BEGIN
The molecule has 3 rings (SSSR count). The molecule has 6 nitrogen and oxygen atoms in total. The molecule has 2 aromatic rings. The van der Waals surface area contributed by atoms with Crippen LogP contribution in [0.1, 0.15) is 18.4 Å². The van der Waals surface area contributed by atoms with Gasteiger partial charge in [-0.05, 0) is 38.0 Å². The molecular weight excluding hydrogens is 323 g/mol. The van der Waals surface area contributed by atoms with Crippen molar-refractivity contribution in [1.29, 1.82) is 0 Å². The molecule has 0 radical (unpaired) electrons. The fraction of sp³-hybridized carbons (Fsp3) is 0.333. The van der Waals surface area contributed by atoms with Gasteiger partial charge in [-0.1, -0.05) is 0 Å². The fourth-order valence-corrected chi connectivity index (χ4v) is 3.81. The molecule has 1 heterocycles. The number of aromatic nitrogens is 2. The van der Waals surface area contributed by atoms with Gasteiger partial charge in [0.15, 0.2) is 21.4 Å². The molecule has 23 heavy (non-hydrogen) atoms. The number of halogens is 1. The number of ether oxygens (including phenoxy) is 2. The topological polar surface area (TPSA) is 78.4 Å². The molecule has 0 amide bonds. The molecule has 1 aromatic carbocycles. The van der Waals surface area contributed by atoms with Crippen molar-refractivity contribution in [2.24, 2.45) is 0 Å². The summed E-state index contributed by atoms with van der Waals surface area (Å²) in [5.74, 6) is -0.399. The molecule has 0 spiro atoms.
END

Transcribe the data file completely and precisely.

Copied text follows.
The molecule has 3 rings (SSSR count). The molecule has 6 nitrogen and oxygen atoms in total. The molecule has 2 aromatic rings. The van der Waals surface area contributed by atoms with Crippen LogP contribution in [0.1, 0.15) is 18.4 Å². The van der Waals surface area contributed by atoms with Gasteiger partial charge in [-0.05, 0) is 38.0 Å². The molecular weight excluding hydrogens is 323 g/mol. The van der Waals surface area contributed by atoms with Crippen molar-refractivity contribution in [1.29, 1.82) is 0 Å². The molecule has 0 radical (unpaired) electrons. The fraction of sp³-hybridized carbons (Fsp3) is 0.333. The van der Waals surface area contributed by atoms with Gasteiger partial charge in [-0.1, -0.05) is 0 Å². The fourth-order valence-corrected chi connectivity index (χ4v) is 3.81. The molecule has 1 heterocycles. The number of aromatic nitrogens is 2. The van der Waals surface area contributed by atoms with Gasteiger partial charge in [0.15, 0.2) is 21.4 Å². The molecule has 23 heavy (non-hydrogen) atoms. The number of halogens is 1. The number of ether oxygens (including phenoxy) is 2. The topological polar surface area (TPSA) is 78.4 Å². The molecule has 0 amide bonds. The molecule has 1 aromatic carbocycles. The van der Waals surface area contributed by atoms with Crippen molar-refractivity contribution in [2.24, 2.45) is 0 Å². The summed E-state index contributed by atoms with van der Waals surface area (Å²) in [5.74, 6) is -0.399. The molecule has 0 spiro atoms.